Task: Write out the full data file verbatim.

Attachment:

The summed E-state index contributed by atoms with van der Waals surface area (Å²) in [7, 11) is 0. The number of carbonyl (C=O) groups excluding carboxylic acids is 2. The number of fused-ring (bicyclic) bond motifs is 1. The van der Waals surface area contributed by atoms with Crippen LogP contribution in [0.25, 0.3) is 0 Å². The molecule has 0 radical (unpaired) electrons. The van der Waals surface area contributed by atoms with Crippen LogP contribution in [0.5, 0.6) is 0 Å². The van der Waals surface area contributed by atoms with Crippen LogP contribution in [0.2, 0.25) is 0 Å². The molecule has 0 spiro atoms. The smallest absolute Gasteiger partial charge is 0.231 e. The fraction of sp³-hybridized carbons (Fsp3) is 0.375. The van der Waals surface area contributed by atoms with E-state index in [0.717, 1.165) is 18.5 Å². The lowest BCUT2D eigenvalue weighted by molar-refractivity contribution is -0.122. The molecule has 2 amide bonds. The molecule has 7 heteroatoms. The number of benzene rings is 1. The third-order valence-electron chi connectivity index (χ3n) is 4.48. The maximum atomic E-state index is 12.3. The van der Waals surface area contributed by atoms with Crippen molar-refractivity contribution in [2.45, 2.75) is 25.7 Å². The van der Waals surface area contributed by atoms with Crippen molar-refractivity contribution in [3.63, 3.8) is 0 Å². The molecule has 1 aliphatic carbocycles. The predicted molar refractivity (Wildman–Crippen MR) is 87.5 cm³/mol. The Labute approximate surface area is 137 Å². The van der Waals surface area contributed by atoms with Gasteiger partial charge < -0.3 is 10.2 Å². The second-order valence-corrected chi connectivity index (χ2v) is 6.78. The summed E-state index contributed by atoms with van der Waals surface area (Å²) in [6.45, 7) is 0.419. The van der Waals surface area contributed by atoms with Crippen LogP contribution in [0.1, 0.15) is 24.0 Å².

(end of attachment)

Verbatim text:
The summed E-state index contributed by atoms with van der Waals surface area (Å²) in [7, 11) is 0. The number of carbonyl (C=O) groups excluding carboxylic acids is 2. The number of fused-ring (bicyclic) bond motifs is 1. The van der Waals surface area contributed by atoms with Crippen LogP contribution in [0.25, 0.3) is 0 Å². The molecule has 0 radical (unpaired) electrons. The van der Waals surface area contributed by atoms with Crippen LogP contribution in [0.5, 0.6) is 0 Å². The van der Waals surface area contributed by atoms with Crippen LogP contribution in [0.2, 0.25) is 0 Å². The molecule has 0 spiro atoms. The smallest absolute Gasteiger partial charge is 0.231 e. The fraction of sp³-hybridized carbons (Fsp3) is 0.375. The van der Waals surface area contributed by atoms with E-state index in [0.717, 1.165) is 18.5 Å². The lowest BCUT2D eigenvalue weighted by molar-refractivity contribution is -0.122. The molecule has 2 amide bonds. The molecule has 7 heteroatoms. The number of benzene rings is 1. The third-order valence-electron chi connectivity index (χ3n) is 4.48. The maximum atomic E-state index is 12.3. The van der Waals surface area contributed by atoms with Crippen molar-refractivity contribution in [2.45, 2.75) is 25.7 Å². The van der Waals surface area contributed by atoms with Crippen molar-refractivity contribution in [3.63, 3.8) is 0 Å². The molecule has 1 aliphatic carbocycles. The predicted molar refractivity (Wildman–Crippen MR) is 87.5 cm³/mol. The Labute approximate surface area is 137 Å². The van der Waals surface area contributed by atoms with Gasteiger partial charge < -0.3 is 10.2 Å². The second-order valence-corrected chi connectivity index (χ2v) is 6.78. The summed E-state index contributed by atoms with van der Waals surface area (Å²) in [6.45, 7) is 0.419. The van der Waals surface area contributed by atoms with Crippen LogP contribution in [0.1, 0.15) is 24.0 Å².